Brain Balance – education, learning center
    SPD Foundation – support and info for autism and spd

    • The Brain Balance web site claims that most childhood disorders stem from one underlying condition, which made me suspicious that it was disguised chiropractic. Then I read the founder’s bio that he’s chiropractic neurologist. That’s not the type of franchise we support here.

    • Harriet Hall just wrote unfavorably about the Brain Balance site on Science Based Medicine.

  6. I can personally highly recommend Early Intervention programs. Just the moral support we received from our wonderful developmental specialist, with whom we are still friends six years later, was invaluable and helped us keep our sanity. The information about evidence-based methods along with hands-on training that she provided each week to allow us to give our preemie triplets a leg up in reaching goals was terrific. I give our state program credit for how well our children are doing now that they’re nine years old.

    • Two things I truly valued:

      1) The monthly parent meetings that the special ed. preschool program provided to give us information and let us know what services were available.

      2) The pre-treatment kid/parent camp run by the (now called) Rite Care therapists required before our children could get free or reduced rate speech therapy (back then it was the Scottish Rite Center for Childhood Language Disorders). They had university students studying speech therapy work with our children, while the caregivers (and my mother-in-law also attended) learned how to work with our children.

      Oh, and the fact my son did not even attempt to try speech until he started in his special ed. preschool. He knew he was already different while playing with “normal” children. His normal communication style was just a smile (he already learned that they did not know sign language). He only tried when he knew he was not the only one… and learned many more skills at Rite Care.

  7. Politicians don’t understand that autism is perhaps the most overdiagnosed and misused label/condition in USA now. Thomas Sowell the great African American writer, agreed. So did Detroit expert Dr. Colleen Allen from Henry Ford Autism Center. And so do many other experts agree autism is overdiagnosed. Look at you tube video “face of autism” This kid is not autistic. As are many kids featured on youtube with their mummies saying they are autistic. Autism label is being hijacked and abused for profit. Jenny MCcarthy’s camp is a great example of a person and publishers running with the autism label to make a quick buck, when the kid wasn’t truly autistic. Then you can google “amanda baggs controversy” to see an even more pathetic spectacle of the ever expanding autism spectrum. Way to go Dr. Gupta on CNN. Nice research. Way to recognize genuine autism.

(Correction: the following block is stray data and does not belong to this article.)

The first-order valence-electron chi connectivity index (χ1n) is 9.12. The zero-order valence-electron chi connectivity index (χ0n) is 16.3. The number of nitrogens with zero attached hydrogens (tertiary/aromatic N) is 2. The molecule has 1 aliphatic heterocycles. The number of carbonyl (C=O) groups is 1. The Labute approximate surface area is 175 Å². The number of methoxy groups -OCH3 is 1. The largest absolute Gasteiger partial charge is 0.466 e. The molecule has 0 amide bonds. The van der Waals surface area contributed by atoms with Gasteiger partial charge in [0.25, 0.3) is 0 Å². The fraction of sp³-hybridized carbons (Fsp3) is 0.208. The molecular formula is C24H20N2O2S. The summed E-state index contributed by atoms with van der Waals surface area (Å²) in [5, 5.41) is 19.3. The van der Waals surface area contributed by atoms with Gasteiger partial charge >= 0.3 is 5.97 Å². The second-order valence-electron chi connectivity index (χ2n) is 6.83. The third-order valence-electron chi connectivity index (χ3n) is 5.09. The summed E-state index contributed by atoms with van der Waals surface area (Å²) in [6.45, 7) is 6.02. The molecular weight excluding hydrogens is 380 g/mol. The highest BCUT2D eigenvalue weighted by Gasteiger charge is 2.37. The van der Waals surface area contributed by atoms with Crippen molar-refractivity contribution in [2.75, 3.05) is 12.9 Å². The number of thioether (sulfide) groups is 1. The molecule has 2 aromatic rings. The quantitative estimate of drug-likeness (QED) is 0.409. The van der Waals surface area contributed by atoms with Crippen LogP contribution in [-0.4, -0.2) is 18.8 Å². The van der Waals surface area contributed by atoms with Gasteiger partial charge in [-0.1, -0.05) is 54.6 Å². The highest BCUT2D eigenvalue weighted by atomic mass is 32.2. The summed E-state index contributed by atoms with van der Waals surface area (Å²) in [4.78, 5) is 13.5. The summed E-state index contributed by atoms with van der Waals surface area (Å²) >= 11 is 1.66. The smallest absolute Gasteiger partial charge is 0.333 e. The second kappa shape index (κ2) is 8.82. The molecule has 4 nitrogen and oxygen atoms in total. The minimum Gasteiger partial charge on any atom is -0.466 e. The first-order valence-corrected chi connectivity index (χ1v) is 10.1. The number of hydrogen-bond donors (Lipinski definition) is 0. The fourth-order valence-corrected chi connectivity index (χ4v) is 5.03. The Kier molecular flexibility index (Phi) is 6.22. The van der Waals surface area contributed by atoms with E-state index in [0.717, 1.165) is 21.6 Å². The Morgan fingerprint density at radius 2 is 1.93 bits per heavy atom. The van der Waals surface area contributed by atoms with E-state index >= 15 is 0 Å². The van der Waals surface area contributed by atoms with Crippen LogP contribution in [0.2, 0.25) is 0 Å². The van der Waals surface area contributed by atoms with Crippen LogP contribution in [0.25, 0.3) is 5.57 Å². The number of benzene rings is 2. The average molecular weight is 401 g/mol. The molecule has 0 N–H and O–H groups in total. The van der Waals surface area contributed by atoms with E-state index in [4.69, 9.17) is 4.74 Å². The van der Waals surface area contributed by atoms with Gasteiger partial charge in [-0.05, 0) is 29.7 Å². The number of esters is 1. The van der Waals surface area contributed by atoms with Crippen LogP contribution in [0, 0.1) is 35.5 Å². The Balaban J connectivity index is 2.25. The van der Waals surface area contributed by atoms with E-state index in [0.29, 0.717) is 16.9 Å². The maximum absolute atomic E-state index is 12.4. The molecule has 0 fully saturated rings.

It’s important to understand what REAL genuine autism is, so we’re not wasting money funding fake programs who are studying fake autistic subjects to make their study look better and generate more funds. You tube has some good AUTHENTIC real, genuine autism videos under “severe autism” that help parents who are struggling with severe issues like self injury, seizures non verbal communication. They will also show people real autism instead of the fake faces of autism seen way too often today in what has become an epidemic of misdiagnosis fueled by groupthink hysteria and greed.

    • I hated Thomas Sowell, especially when his editorials cut from the local newspaper were being shoved in my face as I was trying to get services from my two year old without any real speech. He is an economist, not a medical professional… and his son did get speech/language therapy.

      When there was a website set up by Camarata on “Einstein like” late talking children in association with Sowell, I sent them a question about kids with disordered and no speech like my son. I got absolutely no reply.

      I was not alone in my opinion.

      Your attempt to denigrate another person by telling us to look up a name speaks more about you than her. You should be ashamed of yourself.